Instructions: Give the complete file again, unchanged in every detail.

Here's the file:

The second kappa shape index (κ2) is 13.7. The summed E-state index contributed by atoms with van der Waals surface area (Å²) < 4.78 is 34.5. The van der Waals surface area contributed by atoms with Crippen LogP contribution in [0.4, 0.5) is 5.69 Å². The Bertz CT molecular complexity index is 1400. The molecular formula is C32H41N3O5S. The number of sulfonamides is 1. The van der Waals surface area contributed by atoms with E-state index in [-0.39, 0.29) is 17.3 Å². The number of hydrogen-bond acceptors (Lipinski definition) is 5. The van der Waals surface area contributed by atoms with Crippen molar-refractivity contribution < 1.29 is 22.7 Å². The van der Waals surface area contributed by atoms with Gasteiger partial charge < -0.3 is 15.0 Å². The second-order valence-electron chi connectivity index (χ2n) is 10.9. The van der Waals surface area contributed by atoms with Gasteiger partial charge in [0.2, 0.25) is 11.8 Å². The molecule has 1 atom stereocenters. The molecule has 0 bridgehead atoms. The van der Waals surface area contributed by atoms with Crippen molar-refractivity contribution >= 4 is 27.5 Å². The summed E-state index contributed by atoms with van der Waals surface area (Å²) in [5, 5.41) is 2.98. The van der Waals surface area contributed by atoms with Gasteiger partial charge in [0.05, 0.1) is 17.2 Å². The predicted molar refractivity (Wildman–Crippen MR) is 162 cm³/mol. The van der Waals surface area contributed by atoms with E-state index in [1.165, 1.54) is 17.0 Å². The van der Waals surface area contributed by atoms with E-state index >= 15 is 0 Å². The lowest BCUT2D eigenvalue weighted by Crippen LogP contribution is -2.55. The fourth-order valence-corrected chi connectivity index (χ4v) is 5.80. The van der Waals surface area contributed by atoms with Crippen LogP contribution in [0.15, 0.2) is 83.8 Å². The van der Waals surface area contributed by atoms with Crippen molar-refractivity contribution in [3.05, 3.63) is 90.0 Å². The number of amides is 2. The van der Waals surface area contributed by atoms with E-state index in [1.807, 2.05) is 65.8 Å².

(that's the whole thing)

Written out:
The second kappa shape index (κ2) is 13.7. The summed E-state index contributed by atoms with van der Waals surface area (Å²) < 4.78 is 34.5. The van der Waals surface area contributed by atoms with Crippen LogP contribution in [0.4, 0.5) is 5.69 Å². The Bertz CT molecular complexity index is 1400. The molecular formula is C32H41N3O5S. The number of sulfonamides is 1. The van der Waals surface area contributed by atoms with E-state index in [-0.39, 0.29) is 17.3 Å². The number of hydrogen-bond acceptors (Lipinski definition) is 5. The van der Waals surface area contributed by atoms with Crippen molar-refractivity contribution < 1.29 is 22.7 Å². The van der Waals surface area contributed by atoms with Gasteiger partial charge < -0.3 is 15.0 Å². The second-order valence-electron chi connectivity index (χ2n) is 10.9. The van der Waals surface area contributed by atoms with Gasteiger partial charge in [0.2, 0.25) is 11.8 Å². The molecule has 1 atom stereocenters. The molecule has 0 bridgehead atoms. The van der Waals surface area contributed by atoms with Crippen molar-refractivity contribution >= 4 is 27.5 Å². The summed E-state index contributed by atoms with van der Waals surface area (Å²) in [5, 5.41) is 2.98. The van der Waals surface area contributed by atoms with Gasteiger partial charge in [0.05, 0.1) is 17.2 Å². The predicted molar refractivity (Wildman–Crippen MR) is 162 cm³/mol. The van der Waals surface area contributed by atoms with E-state index in [1.165, 1.54) is 17.0 Å². The van der Waals surface area contributed by atoms with E-state index >= 15 is 0 Å². The lowest BCUT2D eigenvalue weighted by Crippen LogP contribution is -2.55. The fourth-order valence-corrected chi connectivity index (χ4v) is 5.80. The van der Waals surface area contributed by atoms with Crippen LogP contribution in [0.15, 0.2) is 83.8 Å². The van der Waals surface area contributed by atoms with Crippen molar-refractivity contribution in [3.05, 3.63) is 90.0 Å². The number of amides is 2. The van der Waals surface area contributed by atoms with E-state index in [1.807, 2.05) is 65.8 Å².